Startup Zostel offers affordable accommodation facilities to travelers.
To help make backpackers’ life easy, especially those travelling on shoe-string budgets, Dharamveer Singh Chauhan, Paavan Nanda, Akhil Mallik, Siddharth Jhangu, Chetan Chauhan, Abhishek Bhutra and Tarun Tewari set up Zostel in August 2013.
Bengaluru | Red Newswire | By ET Bureau | Dec 1, 2015 02:11 AM IST.
The startup provides accommodation services to travellers. These IIM and IIT graduates pooled in Rs 20 lakh to float the venture, starting their first hostel in Jaipur. The startup has since expanded to 10 locations—Jodhpur, Udaipur, Agra, Varanasi, Delhi, Goa, Rishikesh, Pushkar and Jaisalmer.
“During our trips abroad, when we were still in college, we stayed at some very good and cheap hotels. This experience prompted us to come up with the idea of Zostel, and fill a wide gap in the Indian hospitality space,” says Chauhan. Starting at Rs 400 a day, Zostel’s properties offer basic services such as laundry, access to the Internet, library and gaming zones. Travellers can choose between airconditioned dormitories with bunk beds and private rooms, with rack rates ranging from Rs 400-500 a day for dormitories to Rs 1,000-3,500 for rooms with two occupants.
Chauhan singles out ‘experience’ as Zostel’s USP. The attempt is to distinguish these hostels from other budget hotels by providing a clean and lively environment. Zostel’s customers come from around the world, making for an interesting cultural confluence. “Our hostels offer you to meet travellers from all over the world, exchange stories, and have the experience of a lifetime,” says Chauhan.
The startup, which hosted over 20,000 backpackers last year, across all its properties, received a funding of Rs 5 crore from Malaysia-based angel investor Presha Paragash in May 2014. In October, Zostel established its first foreign facility in Vietnam. Taking annual footfalls and average ticket size into account, the company’s 2014-15 revenue is estimated to be more than Rs 1 crore.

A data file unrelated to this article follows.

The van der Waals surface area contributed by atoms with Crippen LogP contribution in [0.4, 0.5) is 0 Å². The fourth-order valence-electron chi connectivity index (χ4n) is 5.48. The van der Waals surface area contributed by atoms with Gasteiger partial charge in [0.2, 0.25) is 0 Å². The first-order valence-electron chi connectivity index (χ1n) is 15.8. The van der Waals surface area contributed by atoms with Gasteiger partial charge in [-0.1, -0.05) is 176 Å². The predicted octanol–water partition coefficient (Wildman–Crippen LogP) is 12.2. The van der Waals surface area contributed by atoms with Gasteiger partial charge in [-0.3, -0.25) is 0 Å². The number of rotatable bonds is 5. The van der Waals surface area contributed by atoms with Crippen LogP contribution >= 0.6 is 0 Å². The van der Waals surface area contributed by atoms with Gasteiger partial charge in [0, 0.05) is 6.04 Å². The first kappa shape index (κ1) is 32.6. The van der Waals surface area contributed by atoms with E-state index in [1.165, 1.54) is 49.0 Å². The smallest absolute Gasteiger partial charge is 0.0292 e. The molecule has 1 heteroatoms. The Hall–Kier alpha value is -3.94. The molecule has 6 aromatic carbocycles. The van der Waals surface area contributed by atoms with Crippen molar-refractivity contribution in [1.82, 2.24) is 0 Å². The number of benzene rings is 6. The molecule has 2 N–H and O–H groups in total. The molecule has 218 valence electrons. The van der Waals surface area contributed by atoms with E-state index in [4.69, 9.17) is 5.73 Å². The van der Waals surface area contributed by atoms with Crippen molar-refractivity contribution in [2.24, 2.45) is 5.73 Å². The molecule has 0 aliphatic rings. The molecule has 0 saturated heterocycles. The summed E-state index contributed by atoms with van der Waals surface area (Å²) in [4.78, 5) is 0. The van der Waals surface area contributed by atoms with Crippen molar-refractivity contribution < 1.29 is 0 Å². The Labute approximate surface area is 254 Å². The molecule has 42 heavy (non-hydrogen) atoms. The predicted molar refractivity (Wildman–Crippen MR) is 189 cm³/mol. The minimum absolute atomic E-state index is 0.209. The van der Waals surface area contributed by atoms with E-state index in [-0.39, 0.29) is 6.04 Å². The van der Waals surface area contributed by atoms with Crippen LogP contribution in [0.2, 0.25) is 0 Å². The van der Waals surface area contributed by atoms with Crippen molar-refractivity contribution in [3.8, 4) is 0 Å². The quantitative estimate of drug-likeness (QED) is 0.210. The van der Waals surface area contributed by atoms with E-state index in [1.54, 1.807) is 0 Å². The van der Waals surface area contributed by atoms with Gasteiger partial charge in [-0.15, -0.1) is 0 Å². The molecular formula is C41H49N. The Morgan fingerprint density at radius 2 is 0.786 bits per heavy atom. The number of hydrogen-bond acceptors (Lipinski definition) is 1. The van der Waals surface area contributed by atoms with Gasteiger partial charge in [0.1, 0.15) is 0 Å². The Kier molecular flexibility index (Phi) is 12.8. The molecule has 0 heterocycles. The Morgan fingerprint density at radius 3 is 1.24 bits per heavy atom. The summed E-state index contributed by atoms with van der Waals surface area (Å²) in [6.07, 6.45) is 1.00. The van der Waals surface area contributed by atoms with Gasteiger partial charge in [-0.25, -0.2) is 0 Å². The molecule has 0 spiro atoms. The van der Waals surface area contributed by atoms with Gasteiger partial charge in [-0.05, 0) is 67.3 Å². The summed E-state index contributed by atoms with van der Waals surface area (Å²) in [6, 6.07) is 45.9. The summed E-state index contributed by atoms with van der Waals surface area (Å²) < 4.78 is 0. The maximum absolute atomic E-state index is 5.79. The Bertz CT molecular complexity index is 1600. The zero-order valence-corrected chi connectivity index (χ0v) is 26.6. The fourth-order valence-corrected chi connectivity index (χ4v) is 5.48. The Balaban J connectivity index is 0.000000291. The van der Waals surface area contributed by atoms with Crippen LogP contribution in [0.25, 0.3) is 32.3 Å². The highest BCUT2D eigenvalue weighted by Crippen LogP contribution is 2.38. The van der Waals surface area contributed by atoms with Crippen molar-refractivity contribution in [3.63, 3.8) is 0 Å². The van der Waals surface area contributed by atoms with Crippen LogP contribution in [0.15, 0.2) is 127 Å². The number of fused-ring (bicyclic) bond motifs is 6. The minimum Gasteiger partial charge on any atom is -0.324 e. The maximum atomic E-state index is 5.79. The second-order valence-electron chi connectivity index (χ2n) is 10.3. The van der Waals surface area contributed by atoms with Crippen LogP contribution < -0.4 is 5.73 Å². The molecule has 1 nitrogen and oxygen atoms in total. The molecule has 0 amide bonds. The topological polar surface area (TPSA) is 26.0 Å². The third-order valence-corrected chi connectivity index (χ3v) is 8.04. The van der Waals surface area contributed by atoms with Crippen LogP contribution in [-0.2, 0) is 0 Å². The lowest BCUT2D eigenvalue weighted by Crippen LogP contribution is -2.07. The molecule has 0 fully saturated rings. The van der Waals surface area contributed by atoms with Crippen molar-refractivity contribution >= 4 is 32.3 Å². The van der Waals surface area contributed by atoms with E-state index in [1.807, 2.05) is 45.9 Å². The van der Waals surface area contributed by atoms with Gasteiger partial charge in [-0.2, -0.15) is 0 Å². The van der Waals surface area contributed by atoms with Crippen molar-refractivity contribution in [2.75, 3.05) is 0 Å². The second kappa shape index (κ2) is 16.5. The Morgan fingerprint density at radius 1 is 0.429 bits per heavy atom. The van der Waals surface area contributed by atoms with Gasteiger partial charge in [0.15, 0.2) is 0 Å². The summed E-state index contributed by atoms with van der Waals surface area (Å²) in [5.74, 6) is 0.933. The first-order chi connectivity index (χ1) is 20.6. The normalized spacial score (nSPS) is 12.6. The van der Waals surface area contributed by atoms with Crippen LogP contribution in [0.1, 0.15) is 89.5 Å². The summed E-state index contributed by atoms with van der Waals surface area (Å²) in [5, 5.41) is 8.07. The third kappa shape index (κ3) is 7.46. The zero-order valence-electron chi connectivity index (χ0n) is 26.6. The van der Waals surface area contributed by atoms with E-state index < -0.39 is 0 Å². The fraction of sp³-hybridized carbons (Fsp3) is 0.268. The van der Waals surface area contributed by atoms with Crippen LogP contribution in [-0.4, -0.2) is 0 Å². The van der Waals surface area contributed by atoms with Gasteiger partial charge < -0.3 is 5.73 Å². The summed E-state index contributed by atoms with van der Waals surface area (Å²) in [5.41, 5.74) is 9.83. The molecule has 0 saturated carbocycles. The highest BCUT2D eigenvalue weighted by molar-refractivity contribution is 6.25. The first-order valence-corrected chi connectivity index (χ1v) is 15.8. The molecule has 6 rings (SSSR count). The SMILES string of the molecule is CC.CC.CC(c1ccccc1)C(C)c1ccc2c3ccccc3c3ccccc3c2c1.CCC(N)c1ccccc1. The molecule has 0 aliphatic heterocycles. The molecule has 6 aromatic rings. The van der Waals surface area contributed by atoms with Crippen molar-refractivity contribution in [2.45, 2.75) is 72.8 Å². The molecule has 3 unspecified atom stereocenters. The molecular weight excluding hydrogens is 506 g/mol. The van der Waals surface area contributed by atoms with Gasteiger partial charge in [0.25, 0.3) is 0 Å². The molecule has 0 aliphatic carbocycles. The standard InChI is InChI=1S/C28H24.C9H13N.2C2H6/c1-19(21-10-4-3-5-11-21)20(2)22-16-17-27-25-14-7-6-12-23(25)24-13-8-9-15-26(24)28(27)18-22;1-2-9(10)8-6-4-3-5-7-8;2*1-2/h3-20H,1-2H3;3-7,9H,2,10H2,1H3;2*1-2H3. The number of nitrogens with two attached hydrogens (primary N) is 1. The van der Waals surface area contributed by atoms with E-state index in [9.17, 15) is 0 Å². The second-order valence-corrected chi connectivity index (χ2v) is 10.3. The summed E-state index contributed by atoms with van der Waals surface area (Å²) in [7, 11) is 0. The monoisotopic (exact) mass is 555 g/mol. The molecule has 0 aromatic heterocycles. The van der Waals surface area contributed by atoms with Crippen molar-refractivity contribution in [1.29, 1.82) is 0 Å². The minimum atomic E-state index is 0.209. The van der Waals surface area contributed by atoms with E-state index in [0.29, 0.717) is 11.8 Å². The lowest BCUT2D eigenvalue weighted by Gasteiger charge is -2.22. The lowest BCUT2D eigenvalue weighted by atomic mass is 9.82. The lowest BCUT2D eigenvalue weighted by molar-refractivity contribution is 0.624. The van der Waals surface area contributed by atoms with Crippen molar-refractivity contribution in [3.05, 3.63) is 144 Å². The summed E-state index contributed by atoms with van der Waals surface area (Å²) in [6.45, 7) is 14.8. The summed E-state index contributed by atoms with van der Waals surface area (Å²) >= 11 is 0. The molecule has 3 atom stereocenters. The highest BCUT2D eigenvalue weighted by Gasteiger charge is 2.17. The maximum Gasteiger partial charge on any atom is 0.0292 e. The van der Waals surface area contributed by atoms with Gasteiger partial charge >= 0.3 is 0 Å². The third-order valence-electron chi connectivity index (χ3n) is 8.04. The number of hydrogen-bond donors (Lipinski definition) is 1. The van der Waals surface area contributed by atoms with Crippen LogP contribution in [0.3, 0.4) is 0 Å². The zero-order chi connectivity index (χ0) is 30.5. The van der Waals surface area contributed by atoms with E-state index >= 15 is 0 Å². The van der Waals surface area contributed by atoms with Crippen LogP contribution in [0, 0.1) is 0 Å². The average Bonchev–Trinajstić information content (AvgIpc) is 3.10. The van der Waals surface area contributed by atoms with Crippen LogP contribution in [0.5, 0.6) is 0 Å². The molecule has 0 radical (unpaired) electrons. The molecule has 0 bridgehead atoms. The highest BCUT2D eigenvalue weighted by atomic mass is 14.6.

As backpacking has gained popularity in India, Zostel’s customer profile has undergone a marked shift. When the startup was founded in 2013, 90% of its customers were foreigners and only 10% were Indians. Now, it’s 65% foreigners and 35% Indians. “Zostel has also created a market that did not exist in India: solo female,” says Chauhan.
The biggest hurdle that Zostel founders faced at the time of starting out was lack of awareness about the concept of backpacking or solo travel. “The biggest challenge was to create awareness among domestic travellers to gain traction,” says Chauhan. The idea was to offer an alternative to travellers not interested in conventional, often expensive, hotels and looking for good, affordable options.
Given that they operate in a niche segment, where potential customers are avid Internet users, engagement through social media has been key to their success. Hotel review portals too have helped the business. “Word-ofmouth and property reviews play a very big role in our industry, which has been our strength, given the experience we provide to customers,” says Chauhan. Tapping social media has helped the founders keep marketing spends under control, which has contributed to the startups bottomline. Most Zostel properties turn profitable within 2-3 months of launch, says Chauhan.
The startup is now looking to expand its footprint to 25 destinations across India, South-east Asia and Europe by end-2015. “We are also getting into the franchise model to encourage young entrepreneurs,” says Chauhan. Through its entrepreneurship development programme, Zostel provides seed funding of `10 lakh to successful applicants. The hostel in Vietnam was the first facility to have come out of the programme.